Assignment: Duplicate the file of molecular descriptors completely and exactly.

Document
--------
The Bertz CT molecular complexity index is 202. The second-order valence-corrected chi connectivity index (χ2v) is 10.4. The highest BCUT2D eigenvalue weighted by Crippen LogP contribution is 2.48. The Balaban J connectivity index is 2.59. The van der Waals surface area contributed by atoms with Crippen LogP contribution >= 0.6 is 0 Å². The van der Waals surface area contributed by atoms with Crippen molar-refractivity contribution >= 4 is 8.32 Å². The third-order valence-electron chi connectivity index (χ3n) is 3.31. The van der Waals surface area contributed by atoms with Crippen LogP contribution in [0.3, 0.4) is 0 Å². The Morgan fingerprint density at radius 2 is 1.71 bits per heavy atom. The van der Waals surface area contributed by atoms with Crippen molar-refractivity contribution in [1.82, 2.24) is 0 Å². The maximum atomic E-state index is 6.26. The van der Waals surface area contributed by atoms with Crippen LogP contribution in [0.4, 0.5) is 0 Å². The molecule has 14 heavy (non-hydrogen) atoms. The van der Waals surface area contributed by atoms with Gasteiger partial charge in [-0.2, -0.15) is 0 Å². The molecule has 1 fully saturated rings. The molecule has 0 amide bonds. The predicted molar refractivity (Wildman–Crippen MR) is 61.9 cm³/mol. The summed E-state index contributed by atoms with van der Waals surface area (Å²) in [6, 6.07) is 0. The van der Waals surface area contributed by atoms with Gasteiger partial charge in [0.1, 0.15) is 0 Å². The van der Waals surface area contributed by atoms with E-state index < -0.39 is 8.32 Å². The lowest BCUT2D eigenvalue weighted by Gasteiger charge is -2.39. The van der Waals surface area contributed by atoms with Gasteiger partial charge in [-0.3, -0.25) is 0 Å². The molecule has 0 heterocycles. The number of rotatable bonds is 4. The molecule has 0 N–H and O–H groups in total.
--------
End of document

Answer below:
The Bertz CT molecular complexity index is 202. The second-order valence-corrected chi connectivity index (χ2v) is 10.4. The highest BCUT2D eigenvalue weighted by Crippen LogP contribution is 2.48. The Balaban J connectivity index is 2.59. The van der Waals surface area contributed by atoms with Crippen LogP contribution >= 0.6 is 0 Å². The van der Waals surface area contributed by atoms with Crippen molar-refractivity contribution >= 4 is 8.32 Å². The third-order valence-electron chi connectivity index (χ3n) is 3.31. The van der Waals surface area contributed by atoms with Crippen LogP contribution in [0.3, 0.4) is 0 Å². The Morgan fingerprint density at radius 2 is 1.71 bits per heavy atom. The van der Waals surface area contributed by atoms with Crippen molar-refractivity contribution in [1.82, 2.24) is 0 Å². The maximum atomic E-state index is 6.26. The van der Waals surface area contributed by atoms with Crippen LogP contribution in [0.4, 0.5) is 0 Å². The molecule has 14 heavy (non-hydrogen) atoms. The van der Waals surface area contributed by atoms with Gasteiger partial charge in [-0.2, -0.15) is 0 Å². The molecule has 1 fully saturated rings. The molecule has 0 amide bonds. The predicted molar refractivity (Wildman–Crippen MR) is 61.9 cm³/mol. The summed E-state index contributed by atoms with van der Waals surface area (Å²) in [6, 6.07) is 0. The van der Waals surface area contributed by atoms with Gasteiger partial charge in [0.1, 0.15) is 0 Å². The van der Waals surface area contributed by atoms with E-state index < -0.39 is 8.32 Å². The lowest BCUT2D eigenvalue weighted by Gasteiger charge is -2.39. The van der Waals surface area contributed by atoms with Gasteiger partial charge in [-0.3, -0.25) is 0 Å². The molecule has 0 heterocycles. The number of rotatable bonds is 4. The molecule has 0 N–H and O–H groups in total.